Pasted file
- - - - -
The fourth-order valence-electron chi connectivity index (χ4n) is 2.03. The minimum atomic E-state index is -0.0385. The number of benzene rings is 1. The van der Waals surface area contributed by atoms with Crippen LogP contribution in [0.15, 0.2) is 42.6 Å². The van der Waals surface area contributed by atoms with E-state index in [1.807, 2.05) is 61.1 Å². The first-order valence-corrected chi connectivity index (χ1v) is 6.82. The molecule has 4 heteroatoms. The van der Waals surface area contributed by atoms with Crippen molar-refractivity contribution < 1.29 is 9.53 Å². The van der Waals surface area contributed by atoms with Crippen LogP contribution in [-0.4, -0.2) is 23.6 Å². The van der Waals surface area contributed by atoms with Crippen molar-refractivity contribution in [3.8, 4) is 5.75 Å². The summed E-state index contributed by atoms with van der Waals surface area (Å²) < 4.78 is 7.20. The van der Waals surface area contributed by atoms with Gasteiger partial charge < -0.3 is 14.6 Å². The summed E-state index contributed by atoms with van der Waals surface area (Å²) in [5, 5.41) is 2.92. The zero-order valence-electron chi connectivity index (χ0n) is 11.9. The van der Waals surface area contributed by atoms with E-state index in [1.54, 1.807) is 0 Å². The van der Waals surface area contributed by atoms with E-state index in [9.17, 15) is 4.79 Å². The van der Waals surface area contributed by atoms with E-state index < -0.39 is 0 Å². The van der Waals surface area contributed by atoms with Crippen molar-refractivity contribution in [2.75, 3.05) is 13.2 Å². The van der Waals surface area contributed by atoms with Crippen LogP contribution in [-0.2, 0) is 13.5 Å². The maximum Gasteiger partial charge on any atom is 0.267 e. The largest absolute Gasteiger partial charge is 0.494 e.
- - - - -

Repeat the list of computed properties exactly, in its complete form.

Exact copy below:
The fourth-order valence-electron chi connectivity index (χ4n) is 2.03. The minimum atomic E-state index is -0.0385. The number of benzene rings is 1. The van der Waals surface area contributed by atoms with Crippen LogP contribution in [0.15, 0.2) is 42.6 Å². The van der Waals surface area contributed by atoms with E-state index in [1.807, 2.05) is 61.1 Å². The first-order valence-corrected chi connectivity index (χ1v) is 6.82. The molecule has 4 heteroatoms. The van der Waals surface area contributed by atoms with Crippen molar-refractivity contribution < 1.29 is 9.53 Å². The van der Waals surface area contributed by atoms with Crippen LogP contribution in [-0.4, -0.2) is 23.6 Å². The van der Waals surface area contributed by atoms with Crippen molar-refractivity contribution in [3.8, 4) is 5.75 Å². The summed E-state index contributed by atoms with van der Waals surface area (Å²) < 4.78 is 7.20. The van der Waals surface area contributed by atoms with Gasteiger partial charge < -0.3 is 14.6 Å². The summed E-state index contributed by atoms with van der Waals surface area (Å²) in [5, 5.41) is 2.92. The zero-order valence-electron chi connectivity index (χ0n) is 11.9. The van der Waals surface area contributed by atoms with E-state index in [1.54, 1.807) is 0 Å². The van der Waals surface area contributed by atoms with E-state index in [9.17, 15) is 4.79 Å². The van der Waals surface area contributed by atoms with E-state index < -0.39 is 0 Å². The van der Waals surface area contributed by atoms with Crippen molar-refractivity contribution in [2.75, 3.05) is 13.2 Å². The van der Waals surface area contributed by atoms with Crippen LogP contribution in [-0.2, 0) is 13.5 Å². The maximum Gasteiger partial charge on any atom is 0.267 e. The largest absolute Gasteiger partial charge is 0.494 e.